Greater Albuquerque Housing Partnership

A 501(c)3 Nonprofit

What Drives High Home Prices?

Housing affordability is measured by comparing house prices/rents to income. A home should cost no more than 30% of a homeowners/renters total income. Anything above that mark is considered uneconomical and a cost burden to the owner/renter. But what causes high housing cost?

  • Demand is Greater than Supply: the supply of quality homes in quality neighborhoods is limited, while the demand for such homes is always high. With a limited quantity of homes and a surplus of buyers/renters, sellers are able to command higher prices, meaning lower-earners will be priced out of the market.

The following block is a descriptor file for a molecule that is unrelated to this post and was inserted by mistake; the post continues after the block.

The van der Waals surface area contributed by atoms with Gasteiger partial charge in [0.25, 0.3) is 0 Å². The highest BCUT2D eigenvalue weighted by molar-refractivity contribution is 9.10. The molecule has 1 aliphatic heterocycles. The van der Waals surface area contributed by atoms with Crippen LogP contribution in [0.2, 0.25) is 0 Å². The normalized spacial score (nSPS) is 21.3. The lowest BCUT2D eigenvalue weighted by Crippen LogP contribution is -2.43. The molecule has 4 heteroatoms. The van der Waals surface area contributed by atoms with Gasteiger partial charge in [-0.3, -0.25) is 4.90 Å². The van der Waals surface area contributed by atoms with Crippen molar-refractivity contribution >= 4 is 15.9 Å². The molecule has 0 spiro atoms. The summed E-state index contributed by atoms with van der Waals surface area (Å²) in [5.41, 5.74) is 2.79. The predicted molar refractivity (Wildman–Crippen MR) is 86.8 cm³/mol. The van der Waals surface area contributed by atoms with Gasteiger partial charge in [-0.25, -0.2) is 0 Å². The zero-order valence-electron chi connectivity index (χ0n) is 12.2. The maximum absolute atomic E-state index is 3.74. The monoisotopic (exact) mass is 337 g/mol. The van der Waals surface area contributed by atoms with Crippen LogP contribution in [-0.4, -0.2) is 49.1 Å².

• Housing costs rise faster than wages: this causes homes and apartments to become less and less affordable over time.
  • Employment Rates: minimum wage does not provide enough income to afford market rate housing, thus the amount of people with incomes able to afford housing greatly affects housing prices and costs. Generally there are more qualified buyers than their are affordable homes.
  • Interest Rates and Loans: lower interest rates mean easier access to loans, which may cause more people to try to qualify for home mortgages. A strong economy also tends to provide more jobs, thus allowing more people to afford housing. Vice Versa, high interest rates and a poor economy tend to decrease demand for homes as more people cannot afford them